Yeah we did some shows with Turbo Negro over there, which was pretty cool. But yeah, I don't mean to generalise or stereotype all Americans. But unfortunately the stereotype stands strong when you go there. It's the land of arrogance. They don't know anything else than what's going on outside their country. Even that's speaking in generalisation, some Americans don't even know where Toronto is. And that's their neighbouring country. It's a very sheltered culture. And it's the culture of the immediate. Everything is and has to be now. There's no nurturing to the long term. It's a very hostile enviroment to go on tour. I grew up in Italy, a different culture from Canada. But in Canada people are open and much more aware of the world. That is a better situation for me.
On the other hand, it is one of the rock n roll nations.
Oh yeah, I agree. It's also a great place to play shows. On the west coast we did some amazing shows, for instance we played the Fillmore in San Francisco. And you walk in and you see posters of The Who, Jimmy Hendrix and Gratefull Dead everywhere. Those places are living and breathing music in time. It's fantastic. And when you play the Fillmore you have to put on a bigger show. We played a show there with Floggin Molly. That part of touring the US is really cool. And as far as succes in the US it's also really good right now. We had to wait for We Sweat Blood to happen there, that was more of an introduction of Danko Jones to them. We put two songs from the Born A Lion on there (Lovercall and Sound Of Love -lex). So it did good for intoducing the band. The only thing is that the label there is a bit more scrambled than here in Europe. It's not like Bad Taste who are commited to you and would work twentyfourseven for you. In the US it's more of a job, Monday to Friday, nine to five. You're more a product, everything is a product over there.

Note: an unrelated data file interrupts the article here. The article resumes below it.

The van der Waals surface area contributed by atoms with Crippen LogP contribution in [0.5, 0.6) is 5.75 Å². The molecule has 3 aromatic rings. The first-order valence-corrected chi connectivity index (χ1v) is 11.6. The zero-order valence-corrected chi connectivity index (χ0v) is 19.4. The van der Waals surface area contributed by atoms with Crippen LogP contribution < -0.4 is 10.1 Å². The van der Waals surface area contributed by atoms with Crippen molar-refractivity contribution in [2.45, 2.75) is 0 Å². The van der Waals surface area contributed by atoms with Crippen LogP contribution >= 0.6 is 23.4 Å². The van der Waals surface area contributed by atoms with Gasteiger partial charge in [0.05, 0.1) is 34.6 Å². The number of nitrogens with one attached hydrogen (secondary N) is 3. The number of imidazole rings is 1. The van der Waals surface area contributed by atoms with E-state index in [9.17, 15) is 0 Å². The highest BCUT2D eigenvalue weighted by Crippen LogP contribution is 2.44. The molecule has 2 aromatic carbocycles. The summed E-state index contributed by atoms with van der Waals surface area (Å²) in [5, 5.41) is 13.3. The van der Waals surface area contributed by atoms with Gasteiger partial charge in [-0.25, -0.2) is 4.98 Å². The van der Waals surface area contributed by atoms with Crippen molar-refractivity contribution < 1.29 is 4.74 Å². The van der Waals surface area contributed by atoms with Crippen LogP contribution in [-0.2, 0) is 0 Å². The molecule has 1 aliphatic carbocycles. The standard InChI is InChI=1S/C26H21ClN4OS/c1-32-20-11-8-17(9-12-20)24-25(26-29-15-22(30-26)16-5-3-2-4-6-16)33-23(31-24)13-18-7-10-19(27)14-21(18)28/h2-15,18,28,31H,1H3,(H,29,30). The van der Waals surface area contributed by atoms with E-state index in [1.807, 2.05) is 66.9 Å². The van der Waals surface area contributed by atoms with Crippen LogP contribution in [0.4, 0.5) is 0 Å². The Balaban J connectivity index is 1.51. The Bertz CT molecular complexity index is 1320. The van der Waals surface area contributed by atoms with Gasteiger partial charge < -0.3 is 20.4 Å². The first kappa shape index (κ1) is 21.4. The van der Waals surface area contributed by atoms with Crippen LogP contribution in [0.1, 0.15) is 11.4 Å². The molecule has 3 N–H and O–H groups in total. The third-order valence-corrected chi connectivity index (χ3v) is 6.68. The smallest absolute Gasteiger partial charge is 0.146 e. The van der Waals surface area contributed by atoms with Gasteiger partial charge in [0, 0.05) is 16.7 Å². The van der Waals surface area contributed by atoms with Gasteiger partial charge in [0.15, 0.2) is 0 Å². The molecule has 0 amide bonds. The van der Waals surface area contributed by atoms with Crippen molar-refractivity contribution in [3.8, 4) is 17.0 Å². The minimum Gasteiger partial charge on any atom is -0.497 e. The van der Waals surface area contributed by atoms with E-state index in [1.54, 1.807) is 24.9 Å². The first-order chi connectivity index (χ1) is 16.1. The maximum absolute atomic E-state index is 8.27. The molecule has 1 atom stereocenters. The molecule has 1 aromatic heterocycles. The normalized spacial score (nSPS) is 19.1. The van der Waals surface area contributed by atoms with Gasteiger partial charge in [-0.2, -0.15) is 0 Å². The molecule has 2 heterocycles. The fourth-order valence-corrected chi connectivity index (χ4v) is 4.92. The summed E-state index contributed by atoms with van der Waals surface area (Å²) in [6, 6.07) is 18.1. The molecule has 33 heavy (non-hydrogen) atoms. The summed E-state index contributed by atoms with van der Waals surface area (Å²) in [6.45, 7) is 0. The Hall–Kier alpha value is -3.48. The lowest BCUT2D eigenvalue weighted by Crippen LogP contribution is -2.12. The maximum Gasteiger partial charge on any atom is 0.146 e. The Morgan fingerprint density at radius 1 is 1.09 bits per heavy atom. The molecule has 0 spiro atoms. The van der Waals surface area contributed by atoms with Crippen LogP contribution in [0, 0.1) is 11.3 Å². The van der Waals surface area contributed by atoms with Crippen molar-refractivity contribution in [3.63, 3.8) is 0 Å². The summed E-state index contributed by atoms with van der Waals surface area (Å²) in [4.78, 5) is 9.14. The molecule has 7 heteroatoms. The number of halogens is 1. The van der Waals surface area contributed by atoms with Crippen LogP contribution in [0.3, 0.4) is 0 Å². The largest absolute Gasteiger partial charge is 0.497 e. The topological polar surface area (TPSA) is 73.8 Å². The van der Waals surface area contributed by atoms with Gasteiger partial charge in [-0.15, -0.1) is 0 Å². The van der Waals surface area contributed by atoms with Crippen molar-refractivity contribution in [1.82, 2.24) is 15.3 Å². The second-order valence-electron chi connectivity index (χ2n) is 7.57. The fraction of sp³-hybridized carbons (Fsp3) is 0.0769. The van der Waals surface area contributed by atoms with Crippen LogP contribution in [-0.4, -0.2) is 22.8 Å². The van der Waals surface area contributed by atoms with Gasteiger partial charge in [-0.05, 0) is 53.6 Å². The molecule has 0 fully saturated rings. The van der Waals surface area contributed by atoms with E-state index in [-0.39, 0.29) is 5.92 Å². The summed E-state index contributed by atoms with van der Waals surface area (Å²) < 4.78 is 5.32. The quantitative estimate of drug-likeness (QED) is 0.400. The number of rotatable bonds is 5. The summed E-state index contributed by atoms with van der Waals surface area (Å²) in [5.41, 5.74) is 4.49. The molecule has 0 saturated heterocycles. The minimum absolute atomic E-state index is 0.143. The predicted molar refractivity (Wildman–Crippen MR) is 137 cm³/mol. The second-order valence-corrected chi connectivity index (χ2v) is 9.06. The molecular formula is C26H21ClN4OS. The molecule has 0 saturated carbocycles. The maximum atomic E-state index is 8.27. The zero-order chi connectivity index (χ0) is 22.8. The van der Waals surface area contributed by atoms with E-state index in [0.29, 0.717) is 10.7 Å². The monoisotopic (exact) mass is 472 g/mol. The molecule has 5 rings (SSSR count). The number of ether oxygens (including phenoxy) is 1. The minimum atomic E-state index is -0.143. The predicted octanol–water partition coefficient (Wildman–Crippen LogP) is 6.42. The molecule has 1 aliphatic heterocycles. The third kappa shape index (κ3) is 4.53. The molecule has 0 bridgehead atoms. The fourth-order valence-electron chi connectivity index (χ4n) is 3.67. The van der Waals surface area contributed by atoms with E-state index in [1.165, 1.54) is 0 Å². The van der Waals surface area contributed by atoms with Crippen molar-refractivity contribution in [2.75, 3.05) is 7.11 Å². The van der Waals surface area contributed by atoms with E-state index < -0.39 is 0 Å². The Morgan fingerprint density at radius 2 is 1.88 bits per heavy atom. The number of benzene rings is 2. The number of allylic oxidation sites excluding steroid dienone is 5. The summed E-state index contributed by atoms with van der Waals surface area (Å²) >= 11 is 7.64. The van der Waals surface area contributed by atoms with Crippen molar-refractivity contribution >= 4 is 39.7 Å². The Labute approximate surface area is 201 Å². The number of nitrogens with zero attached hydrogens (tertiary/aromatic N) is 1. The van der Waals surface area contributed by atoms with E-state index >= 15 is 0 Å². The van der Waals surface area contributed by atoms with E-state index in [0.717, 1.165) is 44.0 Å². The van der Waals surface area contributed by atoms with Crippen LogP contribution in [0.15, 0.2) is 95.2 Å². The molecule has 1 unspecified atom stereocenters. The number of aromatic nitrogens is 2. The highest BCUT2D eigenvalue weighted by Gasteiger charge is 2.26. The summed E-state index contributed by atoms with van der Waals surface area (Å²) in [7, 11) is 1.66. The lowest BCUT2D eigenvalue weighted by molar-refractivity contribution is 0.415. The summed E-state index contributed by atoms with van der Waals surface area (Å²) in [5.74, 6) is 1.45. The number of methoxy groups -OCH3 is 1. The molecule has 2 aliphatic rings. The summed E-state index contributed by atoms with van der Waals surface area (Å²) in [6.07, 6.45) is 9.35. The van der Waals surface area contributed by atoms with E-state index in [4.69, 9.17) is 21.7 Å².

Are you afraid of a big market such as the US one, to use you as a product and forget about Danko Jones in a years time?
Well the beautiful thing now is: we can go to America but there's the option of going "I don't feel like it, let's stay home" haha. Ofcourse you want to take your shot at going there cause there's a big audience that you want to be able to reach. But we're allready doing really good in Europe and Canada so we're cool.